You will see a pipe coming across from the east. Follow this, keeping below the pipe. Soon you will see the sand pipe. This at first looks like a huge prop-shaft coming out of the back of a ship, but as you get closer you will see that it disappears off to your left. The pipe is supported every 10 metres or so by a large pylon. In some spots the pipe is about three to four metres off the sand but it can get as close as 0.5 metre (between the sand and the bottom of the pipe). To keep out of the current, you can either keep on the sand itself or up next to the pipe. However, when alongside the pipe, you will find that the current is less, but that you may get buffeted from above and/or below as the current flows around the pipe.
Almost straight away you will see huge numbers of fish. The main ones are big-eye trevally and bream. The trevally can stretch from the sand to above the pipe and cover an area of more than 20 metres by 10 metres. As well, you will see some large whiting on the sand and even some very large flathead.
|A photo of some sweetlips under the sand pipe - also called morwong, blackall or slatey bream||A maori cod at the South Wall Sand Pipe|
As you go along, you will see that there is a wall of sand to the east. At times this also gives a bit of protection, as does each of the supporting pylons. Around the pylons you will see lotws of tropical fish. These include maori cod, Gunthers butterflyfish, speckled butterflyfish, starry pufferfish and more. You will also see in the rubble under some of the pylons eels and octopus.
A couple of pylons out you will see that there is a large tree laying under the pipe. This is home to some more tropical fish and also the trevally and bream tend to congregate here as well. The depth drops a bit more from here to about 15 metres. This is the deepest you will normally get on the dive.
At the next pylon you can head to the east if the current is not too strong. About 40 to 50 metres along up over the sand ridge there is an outcrop of "coffee" rock. This is a brown smooth (and soft) rock that is also in small bits near the pipe. This spot is home to numbers of eagle rays. Also seen here are jewfish. Note that the current must be very slight to enable you to get to this location without too much effort.
|A Gunther's butterflyfish under the sand pipe||A speckled butterflyfish near the sand pipe|
Once finished here, you can head back to the pipe by going a bit to the north of west. This will save you the effort of swimming across the current in at least one direction. Go out a couple more pylons and you will see that the sand comes back up a little to perhaps 14 metres. If you venture past here it can get to 16 metres but the water can get dirtier as the incoming tide can bring the dirty water that was expelled from the waterway on the outgoing tide.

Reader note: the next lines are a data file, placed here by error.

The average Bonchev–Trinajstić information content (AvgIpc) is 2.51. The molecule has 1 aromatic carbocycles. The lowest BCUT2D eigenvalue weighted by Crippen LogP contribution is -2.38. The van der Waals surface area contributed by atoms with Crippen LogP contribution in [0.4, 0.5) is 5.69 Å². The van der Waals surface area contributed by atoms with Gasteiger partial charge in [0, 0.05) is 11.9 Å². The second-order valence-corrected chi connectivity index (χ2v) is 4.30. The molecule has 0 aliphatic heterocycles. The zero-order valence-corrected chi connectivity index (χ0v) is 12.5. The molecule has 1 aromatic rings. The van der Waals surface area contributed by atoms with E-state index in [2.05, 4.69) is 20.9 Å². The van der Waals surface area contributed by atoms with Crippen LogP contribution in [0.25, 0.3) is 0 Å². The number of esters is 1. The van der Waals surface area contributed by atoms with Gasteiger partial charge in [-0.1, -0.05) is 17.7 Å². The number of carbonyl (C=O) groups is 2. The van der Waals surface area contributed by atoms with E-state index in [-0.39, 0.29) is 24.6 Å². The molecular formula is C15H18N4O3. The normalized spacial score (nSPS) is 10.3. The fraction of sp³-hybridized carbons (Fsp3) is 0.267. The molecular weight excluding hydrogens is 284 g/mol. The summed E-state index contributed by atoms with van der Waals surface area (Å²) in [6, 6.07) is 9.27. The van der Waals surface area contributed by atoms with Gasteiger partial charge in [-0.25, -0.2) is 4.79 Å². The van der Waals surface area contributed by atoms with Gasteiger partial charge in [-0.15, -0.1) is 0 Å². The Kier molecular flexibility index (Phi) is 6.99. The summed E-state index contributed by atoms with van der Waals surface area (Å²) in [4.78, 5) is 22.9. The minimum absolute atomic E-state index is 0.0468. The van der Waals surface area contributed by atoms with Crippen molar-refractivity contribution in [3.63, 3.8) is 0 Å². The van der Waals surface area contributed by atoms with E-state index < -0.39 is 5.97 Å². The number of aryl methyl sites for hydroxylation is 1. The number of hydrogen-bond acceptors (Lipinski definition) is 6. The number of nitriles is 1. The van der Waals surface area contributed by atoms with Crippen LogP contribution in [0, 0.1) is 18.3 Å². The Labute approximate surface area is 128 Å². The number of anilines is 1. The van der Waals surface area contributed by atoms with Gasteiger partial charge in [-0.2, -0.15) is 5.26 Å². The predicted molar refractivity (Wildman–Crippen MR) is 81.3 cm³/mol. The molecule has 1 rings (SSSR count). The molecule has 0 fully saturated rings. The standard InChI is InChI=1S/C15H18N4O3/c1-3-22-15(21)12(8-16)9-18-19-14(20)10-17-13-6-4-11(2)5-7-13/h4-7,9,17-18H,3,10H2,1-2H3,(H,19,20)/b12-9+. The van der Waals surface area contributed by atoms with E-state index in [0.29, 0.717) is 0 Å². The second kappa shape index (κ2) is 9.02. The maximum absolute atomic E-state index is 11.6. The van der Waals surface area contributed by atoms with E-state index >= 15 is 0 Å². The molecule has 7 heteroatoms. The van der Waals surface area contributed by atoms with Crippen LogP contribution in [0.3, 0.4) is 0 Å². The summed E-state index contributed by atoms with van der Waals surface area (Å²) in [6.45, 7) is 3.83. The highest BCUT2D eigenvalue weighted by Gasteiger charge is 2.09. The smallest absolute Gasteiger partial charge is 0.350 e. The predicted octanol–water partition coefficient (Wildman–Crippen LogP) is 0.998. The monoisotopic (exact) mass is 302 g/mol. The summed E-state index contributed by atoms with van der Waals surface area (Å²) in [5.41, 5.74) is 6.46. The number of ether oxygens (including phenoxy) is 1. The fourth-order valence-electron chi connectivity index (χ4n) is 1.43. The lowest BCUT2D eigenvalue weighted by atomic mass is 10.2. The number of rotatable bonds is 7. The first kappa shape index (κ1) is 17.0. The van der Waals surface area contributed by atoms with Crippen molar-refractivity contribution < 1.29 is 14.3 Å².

Head back along the pipe towards the shore and two pylons past the tree, head west and after about 30 metres you will see the sewage pipe. This is quite short, only extending out about 40 metres from the shore. You will see that every five metres or so there is a large supporting column. On the eastern side of the pipe you will that at every column there is a horizontal pipe that points east. These are the discharge pipes for the sewage.
The sewage is supposed to start discharging about 75 minutes after high tide but on the two days I dived here it was far earlier, less than 40 minutes after high tide. I would recommend staying well clear when you get near 45 minutes after high tide or you will cop a face full of xxxx.
|A cockatoo waspfish near the sewerage pipe|
So long as you keep upcurrent of the pipe once the discharge starts, you will be okay. From here you can go west a little and you may see lots of sand whiting. Back near the pipe in about nine metres there is a cockatoo waspfish (like a very small red Indianfish) living among the small rocks.
Again, in this area there are lots more tropical fish. Exit the water by climbing back onto the sewerage pipe from the western side. After you exit the water, you can wash the sand and salt off you using the shower next to the tree above the sand pipe.
This is a truely great dive site, well worth doing numerous times. However, it is not really for very inexperienced divers unless under close supervision by more experienced divers. I would recommend using a large tank, even though it is only shallow, as the current can mean that your air consumption can get quite high, even for very good breathers.
Michael and Kelly would like to thank Ian Banks of Dive the Gold Coast for the loan of tanks and weights, including air fills.